Published online by Cambridge University Press: 17 December 2018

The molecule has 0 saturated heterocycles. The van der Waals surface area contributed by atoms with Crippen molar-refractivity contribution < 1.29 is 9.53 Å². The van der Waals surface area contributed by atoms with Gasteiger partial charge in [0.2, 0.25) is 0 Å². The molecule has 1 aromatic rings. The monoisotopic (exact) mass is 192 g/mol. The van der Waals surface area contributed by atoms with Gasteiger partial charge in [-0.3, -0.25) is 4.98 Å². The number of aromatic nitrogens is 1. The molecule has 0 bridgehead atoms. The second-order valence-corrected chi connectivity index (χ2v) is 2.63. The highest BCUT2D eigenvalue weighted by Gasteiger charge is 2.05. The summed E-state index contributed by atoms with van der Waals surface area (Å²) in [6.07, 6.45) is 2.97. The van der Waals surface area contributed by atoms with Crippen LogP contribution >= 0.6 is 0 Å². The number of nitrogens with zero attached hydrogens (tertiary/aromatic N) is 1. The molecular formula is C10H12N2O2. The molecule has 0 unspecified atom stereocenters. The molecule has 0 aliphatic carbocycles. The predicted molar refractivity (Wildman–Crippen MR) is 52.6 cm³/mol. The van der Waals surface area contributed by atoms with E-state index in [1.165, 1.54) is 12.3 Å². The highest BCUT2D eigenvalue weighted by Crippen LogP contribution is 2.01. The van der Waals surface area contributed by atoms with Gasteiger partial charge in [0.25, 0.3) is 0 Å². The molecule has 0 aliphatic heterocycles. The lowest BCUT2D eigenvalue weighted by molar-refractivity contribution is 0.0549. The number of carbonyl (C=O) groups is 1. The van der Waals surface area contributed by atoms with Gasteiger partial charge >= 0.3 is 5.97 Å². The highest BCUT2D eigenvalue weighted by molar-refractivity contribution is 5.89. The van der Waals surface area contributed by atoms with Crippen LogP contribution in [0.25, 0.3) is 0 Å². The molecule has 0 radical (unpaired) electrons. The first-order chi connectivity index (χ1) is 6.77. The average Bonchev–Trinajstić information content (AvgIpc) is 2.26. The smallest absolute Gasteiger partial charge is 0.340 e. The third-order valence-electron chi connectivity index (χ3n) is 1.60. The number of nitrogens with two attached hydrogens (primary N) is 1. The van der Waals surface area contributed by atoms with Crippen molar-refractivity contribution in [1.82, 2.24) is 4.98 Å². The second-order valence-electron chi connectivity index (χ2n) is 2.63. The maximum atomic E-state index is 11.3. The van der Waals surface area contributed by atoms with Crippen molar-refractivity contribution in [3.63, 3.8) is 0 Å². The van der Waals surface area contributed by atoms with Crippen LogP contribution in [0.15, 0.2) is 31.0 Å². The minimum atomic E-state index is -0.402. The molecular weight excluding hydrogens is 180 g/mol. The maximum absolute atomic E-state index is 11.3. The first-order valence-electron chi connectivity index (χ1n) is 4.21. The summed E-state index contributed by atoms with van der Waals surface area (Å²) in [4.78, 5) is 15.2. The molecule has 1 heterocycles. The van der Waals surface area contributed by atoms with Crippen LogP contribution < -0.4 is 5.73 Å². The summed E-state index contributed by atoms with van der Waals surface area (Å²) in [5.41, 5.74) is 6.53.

Because of its early positive assessments, participatory budgeting (PB) has been and continues to be praised by several policymakers, and the Brazilian model has become an institutional blueprint around the world. No one questions the way the model has evolved in Brazilian municipalities with a long tradition of PB, but it was institutionalized there through practice and not through state legislation. It is thus highly permeable to political will and evolving ideas. Looking at the case of Belo Horizonte, where it was implemented in 1993, this study argues that while the political rhetoric of PB has remained central to political discourse over time, a significant but gradual policy change has occurred in practice. This change has important implications: not only does it have an impact on the policy outcomes of PB, but it also contributes to delegitimating the process for its participants, abetting its gradual deinstitutionalization.